Author ORCID Identifier

Year of Publication


Degree Name

Doctor of Philosophy (PhD)

Document Type

Doctoral Dissertation


Arts and Sciences



First Advisor

Dr. Qiang Ye


Recurrent neural networks (RNNs) have been successfully used on a wide range of sequential data problems. A well-known difficulty in using RNNs is the vanishing or exploding gradient problem. Recently, there have been several different RNN architectures that try to mitigate this issue by maintaining an orthogonal or unitary recurrent weight matrix. One such architecture is the scaled Cayley orthogonal recurrent neural network (scoRNN), which parameterizes the orthogonal recurrent weight matrix through a scaled Cayley transform. This parametrization contains a diagonal scaling matrix consisting of positive or negative one entries that can not be optimized by gradient descent. Thus the scaling matrix is fixed before training, and a hyperparameter is introduced to tune the matrix for each particular task. In the first part of this thesis, we develop a unitary RNN architecture based on a complex scaled Cayley transform. Unlike the real orthogonal case, the transformation uses a diagonal scaling matrix consisting of entries on the complex unit circle, which can be optimized using gradient descent and no longer requires the tuning of a hyperparameter. We compare the performance of The scaled Cayley unitary recurrent neural network (scuRNN) with scoRNN and other unitary RNN architectures.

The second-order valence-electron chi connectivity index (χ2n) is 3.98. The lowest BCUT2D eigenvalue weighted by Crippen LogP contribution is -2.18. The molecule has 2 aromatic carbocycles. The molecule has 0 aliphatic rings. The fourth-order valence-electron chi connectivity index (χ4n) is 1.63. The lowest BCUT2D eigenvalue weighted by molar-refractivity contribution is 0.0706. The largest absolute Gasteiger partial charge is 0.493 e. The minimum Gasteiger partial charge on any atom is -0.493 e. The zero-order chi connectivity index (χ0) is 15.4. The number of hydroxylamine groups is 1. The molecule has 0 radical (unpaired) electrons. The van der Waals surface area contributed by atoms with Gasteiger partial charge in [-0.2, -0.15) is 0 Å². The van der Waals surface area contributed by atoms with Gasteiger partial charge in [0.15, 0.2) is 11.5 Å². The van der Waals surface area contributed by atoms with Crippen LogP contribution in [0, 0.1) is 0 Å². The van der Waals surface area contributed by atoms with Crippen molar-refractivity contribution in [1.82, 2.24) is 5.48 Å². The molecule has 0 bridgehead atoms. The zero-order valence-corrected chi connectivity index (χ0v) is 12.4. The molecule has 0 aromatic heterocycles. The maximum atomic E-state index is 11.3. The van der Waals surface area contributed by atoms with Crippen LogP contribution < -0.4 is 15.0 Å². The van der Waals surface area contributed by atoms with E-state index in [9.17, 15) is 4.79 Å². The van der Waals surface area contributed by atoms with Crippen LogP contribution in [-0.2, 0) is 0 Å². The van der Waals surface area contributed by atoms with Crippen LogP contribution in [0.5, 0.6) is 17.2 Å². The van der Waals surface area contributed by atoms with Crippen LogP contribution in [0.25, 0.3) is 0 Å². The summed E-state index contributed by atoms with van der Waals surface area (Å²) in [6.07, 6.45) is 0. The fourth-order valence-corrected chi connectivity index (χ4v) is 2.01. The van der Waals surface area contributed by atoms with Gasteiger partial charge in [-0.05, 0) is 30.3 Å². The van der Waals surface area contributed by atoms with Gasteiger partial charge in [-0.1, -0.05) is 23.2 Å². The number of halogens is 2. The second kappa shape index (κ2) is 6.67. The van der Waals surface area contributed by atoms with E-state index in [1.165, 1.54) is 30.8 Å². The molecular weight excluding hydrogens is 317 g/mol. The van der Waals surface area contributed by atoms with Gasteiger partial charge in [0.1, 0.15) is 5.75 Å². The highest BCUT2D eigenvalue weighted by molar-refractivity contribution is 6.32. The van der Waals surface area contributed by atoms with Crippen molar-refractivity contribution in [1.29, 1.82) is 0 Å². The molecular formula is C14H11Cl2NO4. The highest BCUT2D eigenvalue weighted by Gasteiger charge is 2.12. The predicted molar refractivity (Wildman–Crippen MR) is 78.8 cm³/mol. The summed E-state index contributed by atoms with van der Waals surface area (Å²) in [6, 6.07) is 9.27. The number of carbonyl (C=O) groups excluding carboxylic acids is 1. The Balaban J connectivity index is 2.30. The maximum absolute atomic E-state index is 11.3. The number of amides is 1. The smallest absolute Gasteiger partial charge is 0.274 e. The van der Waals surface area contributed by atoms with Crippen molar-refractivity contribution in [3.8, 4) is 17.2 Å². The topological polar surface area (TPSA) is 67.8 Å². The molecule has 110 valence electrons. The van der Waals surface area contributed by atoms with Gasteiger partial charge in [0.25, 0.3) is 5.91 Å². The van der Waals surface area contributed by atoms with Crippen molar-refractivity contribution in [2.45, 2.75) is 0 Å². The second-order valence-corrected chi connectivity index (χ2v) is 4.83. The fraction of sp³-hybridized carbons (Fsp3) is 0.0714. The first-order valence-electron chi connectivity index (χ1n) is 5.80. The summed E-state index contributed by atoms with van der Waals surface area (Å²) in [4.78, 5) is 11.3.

Convolutional Neural Networks (CNNs) is a class of deep neural networks, most commonly applied to analyzing visual imagery. Nowadays, deep neural networks also play an important role in understanding biological problems such as modeling RNA sequences and protein sequences. The second part of the thesis explores deep learning approaches involving recurrent and convolutional networks to directly infer RNA secondary structure or Protein contact map, which has a symmetric feature matrix as output. We develop a CNN architecture with a suitable symmetric parameterization of the convolutional Kernel that naturally produces symmetric feature matrices. We apply this architecture to the inference tasks for the RNA secondary structure or protein contact maps. We compare our symmetrized CNN architecture with the usual convolution network architecture and show that these approaches can improve prediction results while using equal or fewer numbers of machine parameters.

Digital Object Identifier (DOI)